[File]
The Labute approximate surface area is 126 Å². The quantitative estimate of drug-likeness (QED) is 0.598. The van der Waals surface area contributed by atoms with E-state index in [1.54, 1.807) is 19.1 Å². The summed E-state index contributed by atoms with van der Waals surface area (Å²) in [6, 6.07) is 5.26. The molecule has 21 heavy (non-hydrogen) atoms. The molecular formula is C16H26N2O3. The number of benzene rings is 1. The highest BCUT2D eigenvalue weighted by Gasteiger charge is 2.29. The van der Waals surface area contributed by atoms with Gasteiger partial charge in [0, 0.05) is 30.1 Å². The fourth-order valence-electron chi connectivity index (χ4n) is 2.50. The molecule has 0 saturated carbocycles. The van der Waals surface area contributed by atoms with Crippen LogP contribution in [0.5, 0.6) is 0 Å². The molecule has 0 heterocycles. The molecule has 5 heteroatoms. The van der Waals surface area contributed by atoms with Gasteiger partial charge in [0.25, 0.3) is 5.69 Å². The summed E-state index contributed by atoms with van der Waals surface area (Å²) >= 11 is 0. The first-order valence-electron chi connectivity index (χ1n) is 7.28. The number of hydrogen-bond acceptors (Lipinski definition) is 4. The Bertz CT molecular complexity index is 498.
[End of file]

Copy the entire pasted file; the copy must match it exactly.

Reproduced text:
The Labute approximate surface area is 126 Å². The quantitative estimate of drug-likeness (QED) is 0.598. The van der Waals surface area contributed by atoms with E-state index in [1.54, 1.807) is 19.1 Å². The summed E-state index contributed by atoms with van der Waals surface area (Å²) in [6, 6.07) is 5.26. The molecule has 21 heavy (non-hydrogen) atoms. The molecular formula is C16H26N2O3. The number of benzene rings is 1. The highest BCUT2D eigenvalue weighted by Gasteiger charge is 2.29. The van der Waals surface area contributed by atoms with Gasteiger partial charge in [0, 0.05) is 30.1 Å². The fourth-order valence-electron chi connectivity index (χ4n) is 2.50. The molecule has 0 saturated carbocycles. The van der Waals surface area contributed by atoms with Crippen LogP contribution in [0.5, 0.6) is 0 Å². The molecule has 0 heterocycles. The molecule has 5 heteroatoms. The van der Waals surface area contributed by atoms with Gasteiger partial charge in [0.25, 0.3) is 5.69 Å². The summed E-state index contributed by atoms with van der Waals surface area (Å²) >= 11 is 0. The first-order valence-electron chi connectivity index (χ1n) is 7.28. The number of hydrogen-bond acceptors (Lipinski definition) is 4. The Bertz CT molecular complexity index is 498.